This article originally appeared on VICE Canada.
In a recent New Yorker profile I read back in March, Atlanta creator Donald Glover went on to say something that surprised me; he’s jealous of Adam Sandler.
“What’s frustrating to me, is that when Adam Sandler does The Waterboy, about poor whites, he doesn’t have to worry about what poor whites are going to think," he said in relation to Atlanta. “What are black people going to think? Are other black people going to call me a coon?”
A whole season and five episodes in, I kind of know what he meant: His TV show, like Insecure, isn’t a deep dive of a show for black-ass divers. Topics of poverty and race aren’t focal points, but are instead, worn through styles, language, and humor.
Take the "Barbershop" episode of Atlanta, for example, and how it speaks about black hair. It plays out with a barber named Bibby (Robert Powell III) who seems more villain than barber. Throughout the 22-minute adventure, barber Bibby goes on to test the limits of our hip-hopper in training, Paper “Boi” Miles, who of course, just wants a damn haircut. By the middle of the episode, he’s stealing with Bibby. Three quarters in, he’s driving with Bibby. And by the end, the length Miles, a black man, was willing to go in service of his hair ends up speaking volumes.
Much of our identity as black folk are often wrapped by our strands for reasons that are institutional and complex. But here’s a TV show in Atlanta that tiptoes around the subject while addressing it in a million interesting and subtle ways. Lead characters come shaven and unshaven with hilarious antics. A black man goes in for a haircut but never makes it to his coveted cut. And without realizing it, we’re hooked, rooting for this natural haired, half-shaven personality and loving the hell out of him despite the struggle on his scalp.
Tonya Cryer, a member of the hair stylist team from Atlanta, told me just how refreshing the handling of hair often is throughout the series. With shows like Insecure and Atlanta catering to current and young black audiences, the treatment of black hair when matched with 20 years of wigs and cookie-cutter chemical care, serves as a fostering of new mentalities.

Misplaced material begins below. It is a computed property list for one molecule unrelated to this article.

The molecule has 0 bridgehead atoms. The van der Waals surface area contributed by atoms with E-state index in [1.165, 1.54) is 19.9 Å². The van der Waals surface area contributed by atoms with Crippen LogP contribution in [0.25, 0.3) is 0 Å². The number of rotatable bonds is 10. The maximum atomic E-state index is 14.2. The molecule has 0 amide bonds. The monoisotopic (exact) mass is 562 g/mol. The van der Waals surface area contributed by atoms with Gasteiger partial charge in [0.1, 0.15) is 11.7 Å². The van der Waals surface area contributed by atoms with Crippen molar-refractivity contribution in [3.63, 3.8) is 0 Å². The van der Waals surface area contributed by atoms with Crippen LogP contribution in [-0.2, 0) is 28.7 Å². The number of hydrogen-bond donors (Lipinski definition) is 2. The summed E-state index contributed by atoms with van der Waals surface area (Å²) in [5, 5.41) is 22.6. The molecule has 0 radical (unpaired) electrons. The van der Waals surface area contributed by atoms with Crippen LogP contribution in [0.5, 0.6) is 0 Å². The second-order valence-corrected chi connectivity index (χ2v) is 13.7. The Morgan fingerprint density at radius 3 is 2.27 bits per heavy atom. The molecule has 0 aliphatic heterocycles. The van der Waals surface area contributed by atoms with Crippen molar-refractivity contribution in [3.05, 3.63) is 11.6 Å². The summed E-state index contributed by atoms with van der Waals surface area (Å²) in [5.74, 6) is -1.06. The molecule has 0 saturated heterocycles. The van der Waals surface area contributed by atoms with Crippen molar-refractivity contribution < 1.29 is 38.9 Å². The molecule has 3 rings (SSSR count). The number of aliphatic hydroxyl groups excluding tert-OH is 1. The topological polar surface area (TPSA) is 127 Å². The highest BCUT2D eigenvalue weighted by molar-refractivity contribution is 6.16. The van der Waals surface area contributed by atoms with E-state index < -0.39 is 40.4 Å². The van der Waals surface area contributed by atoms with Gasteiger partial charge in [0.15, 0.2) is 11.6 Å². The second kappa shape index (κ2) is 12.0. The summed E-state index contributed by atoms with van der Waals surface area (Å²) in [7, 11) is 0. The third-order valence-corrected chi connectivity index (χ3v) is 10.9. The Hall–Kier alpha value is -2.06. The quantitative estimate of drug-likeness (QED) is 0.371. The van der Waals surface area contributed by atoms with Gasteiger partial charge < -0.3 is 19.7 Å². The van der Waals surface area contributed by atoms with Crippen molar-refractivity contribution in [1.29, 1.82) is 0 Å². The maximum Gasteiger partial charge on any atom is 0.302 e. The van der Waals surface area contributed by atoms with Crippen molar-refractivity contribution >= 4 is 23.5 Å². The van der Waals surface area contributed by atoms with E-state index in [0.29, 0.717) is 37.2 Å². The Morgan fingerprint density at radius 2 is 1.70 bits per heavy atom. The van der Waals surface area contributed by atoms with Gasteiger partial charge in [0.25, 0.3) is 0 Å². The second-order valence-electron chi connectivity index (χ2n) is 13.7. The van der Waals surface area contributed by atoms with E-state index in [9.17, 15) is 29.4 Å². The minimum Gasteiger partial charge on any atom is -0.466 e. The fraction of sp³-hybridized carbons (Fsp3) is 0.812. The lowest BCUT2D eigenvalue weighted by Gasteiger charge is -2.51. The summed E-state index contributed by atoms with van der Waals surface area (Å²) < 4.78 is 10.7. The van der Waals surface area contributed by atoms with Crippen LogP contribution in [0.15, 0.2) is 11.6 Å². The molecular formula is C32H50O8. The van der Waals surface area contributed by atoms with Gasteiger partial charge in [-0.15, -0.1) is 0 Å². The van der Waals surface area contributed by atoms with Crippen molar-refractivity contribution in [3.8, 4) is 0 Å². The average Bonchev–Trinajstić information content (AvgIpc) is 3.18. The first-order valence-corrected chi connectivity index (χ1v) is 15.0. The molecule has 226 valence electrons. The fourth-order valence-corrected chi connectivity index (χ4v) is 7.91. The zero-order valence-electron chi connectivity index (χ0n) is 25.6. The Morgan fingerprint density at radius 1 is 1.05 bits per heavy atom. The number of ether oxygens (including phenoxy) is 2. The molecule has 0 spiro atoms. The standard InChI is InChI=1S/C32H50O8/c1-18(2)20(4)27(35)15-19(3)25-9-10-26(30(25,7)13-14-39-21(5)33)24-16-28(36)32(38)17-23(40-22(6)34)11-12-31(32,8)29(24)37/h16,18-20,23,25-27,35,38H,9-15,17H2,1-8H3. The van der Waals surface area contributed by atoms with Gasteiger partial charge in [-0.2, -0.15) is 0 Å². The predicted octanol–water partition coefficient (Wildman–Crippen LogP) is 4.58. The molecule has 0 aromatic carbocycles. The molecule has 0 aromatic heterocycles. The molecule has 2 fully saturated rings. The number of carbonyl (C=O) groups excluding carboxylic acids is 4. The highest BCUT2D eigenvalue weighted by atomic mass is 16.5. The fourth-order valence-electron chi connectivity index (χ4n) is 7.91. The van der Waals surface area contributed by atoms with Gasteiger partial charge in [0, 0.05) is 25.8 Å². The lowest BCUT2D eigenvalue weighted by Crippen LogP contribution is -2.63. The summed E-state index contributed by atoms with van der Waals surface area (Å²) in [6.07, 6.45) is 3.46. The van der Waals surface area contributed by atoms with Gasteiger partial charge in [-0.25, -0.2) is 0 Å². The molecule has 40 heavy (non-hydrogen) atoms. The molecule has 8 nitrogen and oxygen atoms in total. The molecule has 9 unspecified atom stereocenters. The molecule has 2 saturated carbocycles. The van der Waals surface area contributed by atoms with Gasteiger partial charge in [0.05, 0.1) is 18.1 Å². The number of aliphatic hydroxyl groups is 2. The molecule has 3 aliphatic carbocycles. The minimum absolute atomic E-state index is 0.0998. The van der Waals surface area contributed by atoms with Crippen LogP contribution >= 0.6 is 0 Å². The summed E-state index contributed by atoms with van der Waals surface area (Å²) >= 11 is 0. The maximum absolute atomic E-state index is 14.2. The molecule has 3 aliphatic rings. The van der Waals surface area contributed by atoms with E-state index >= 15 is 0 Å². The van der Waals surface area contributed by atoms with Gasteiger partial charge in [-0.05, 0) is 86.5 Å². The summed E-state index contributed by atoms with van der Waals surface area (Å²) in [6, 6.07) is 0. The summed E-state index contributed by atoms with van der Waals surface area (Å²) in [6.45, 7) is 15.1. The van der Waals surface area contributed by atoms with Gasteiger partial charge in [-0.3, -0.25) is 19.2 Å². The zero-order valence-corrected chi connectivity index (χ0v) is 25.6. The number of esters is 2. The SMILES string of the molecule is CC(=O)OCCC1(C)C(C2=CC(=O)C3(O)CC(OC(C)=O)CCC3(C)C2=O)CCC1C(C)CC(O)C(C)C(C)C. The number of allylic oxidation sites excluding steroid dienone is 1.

“Shows like Atlanta, with their many leads rocking textured, unkept, clean, and coiffed hair... and Insecure, with all the Afro and hawkish styles both make bold statements about our sense of independence without screaming it into our heads," Cryer said.
Over the past 20 years, Cyrer has began to view the India Arie lyric,
“It’s not about my hair”
as a more mentally ingrained message for today's audiences. A show like
black leading woman in Issa Rae, doing awkward and black girl things remains adored in spite of unseeable textured hair. “Some cultures believed that our strength always lied in our hair, and the struggles we faced with styling, and conforming came from what we deemed as beautiful. That was reflection to a society that was never entirely made for us on television.
And Cryer’s right. Prime time television has historically catered to white eyes with silky hair. Just about every current black lead—from Taraji P. Henson’s Cookie Lyon on Lee Daniel’s Empire, to Kerry Washington’s high-powered handler on Scandal, and Gabrielle Union on Being Mary Jane—wares wigs or weaves. In classic cases like NBC’s 227 and CBS’s Girlfriends, there was a reliance on the permed (chemical heat which changes the structure of textured strands) and freshly cut. And TV shows featuring textured hair across the board had ties with the lower-class in What’s Happening!! and Good Times.
In This Is Us, however, the topic around black hair becomes a more stated topic addressed through adoptee Deja, and temporary foster parents, Randall and Beth Pearson. Titled "Still There," the episode deals in Deja’s trust for others as linked through hair. She won’t allow Randall or Beth to touch it, but after being teased for having nappy hair, Beth finally works her way into Deja’s shield and discovers that she has alopecia (bald patches). Beth talks her sage talk, and the black tradition of braiding hair follows so the world can be more accepting of Deja.
“My hair is natural—there’s no chemical in it. But my hair is pressed, and long, so the idea of natural hair as it relates to people like Tracee Ellis Ross will appear different,” This Is US writer Jas Waters told me. “You've always got to be open to what natural hair is. It shouldn’t just look like an afro, tight coils, or a Caesar. Black hair isn’t a monolith, like we as black people aren’t a monolith.”
Waters looks at the approaches by shows like Atlanta and Insecure as further responses to societal shifts, and the unstated changes in our thinking compared to years prior.
“Tyra [Banks] was the first to wear a lace front on TV, Beyoncé followed. As a black woman, I thought it looked amazing but then everyone wore it, and it was slightly less amazing, like we were all trying to dress like someone else. There was a lack of individuality, and we’re coming out of that. Issa Dee is now allowed to look like Issa Rae. Earn looks like Donald Glover, every actor from Blackish looks like themselves. With our hair, we are beginning to really exist in and out of this world without putting a label on it, and that’s amazing.”
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